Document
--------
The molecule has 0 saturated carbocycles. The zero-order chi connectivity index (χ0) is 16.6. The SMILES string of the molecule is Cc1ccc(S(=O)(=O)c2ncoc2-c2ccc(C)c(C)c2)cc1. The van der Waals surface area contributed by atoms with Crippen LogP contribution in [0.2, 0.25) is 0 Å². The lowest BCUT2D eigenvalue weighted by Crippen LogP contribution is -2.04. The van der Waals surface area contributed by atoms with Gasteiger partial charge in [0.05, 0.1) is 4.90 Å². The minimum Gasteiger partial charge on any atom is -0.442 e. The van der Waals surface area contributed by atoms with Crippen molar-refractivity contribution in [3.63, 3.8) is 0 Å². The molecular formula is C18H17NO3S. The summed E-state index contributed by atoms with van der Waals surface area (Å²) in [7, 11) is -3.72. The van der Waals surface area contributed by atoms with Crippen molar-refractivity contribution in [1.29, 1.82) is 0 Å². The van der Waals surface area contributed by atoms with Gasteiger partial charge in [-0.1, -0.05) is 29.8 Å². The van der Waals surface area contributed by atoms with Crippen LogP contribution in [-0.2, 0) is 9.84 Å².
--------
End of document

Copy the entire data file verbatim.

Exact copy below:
The molecule has 0 saturated carbocycles. The zero-order chi connectivity index (χ0) is 16.6. The SMILES string of the molecule is Cc1ccc(S(=O)(=O)c2ncoc2-c2ccc(C)c(C)c2)cc1. The van der Waals surface area contributed by atoms with Crippen LogP contribution in [0.2, 0.25) is 0 Å². The lowest BCUT2D eigenvalue weighted by Crippen LogP contribution is -2.04. The van der Waals surface area contributed by atoms with Gasteiger partial charge in [0.05, 0.1) is 4.90 Å². The minimum Gasteiger partial charge on any atom is -0.442 e. The van der Waals surface area contributed by atoms with Crippen molar-refractivity contribution in [3.63, 3.8) is 0 Å². The molecular formula is C18H17NO3S. The summed E-state index contributed by atoms with van der Waals surface area (Å²) in [7, 11) is -3.72. The van der Waals surface area contributed by atoms with Crippen molar-refractivity contribution in [1.29, 1.82) is 0 Å². The van der Waals surface area contributed by atoms with Gasteiger partial charge in [-0.1, -0.05) is 29.8 Å². The van der Waals surface area contributed by atoms with Crippen LogP contribution in [-0.2, 0) is 9.84 Å².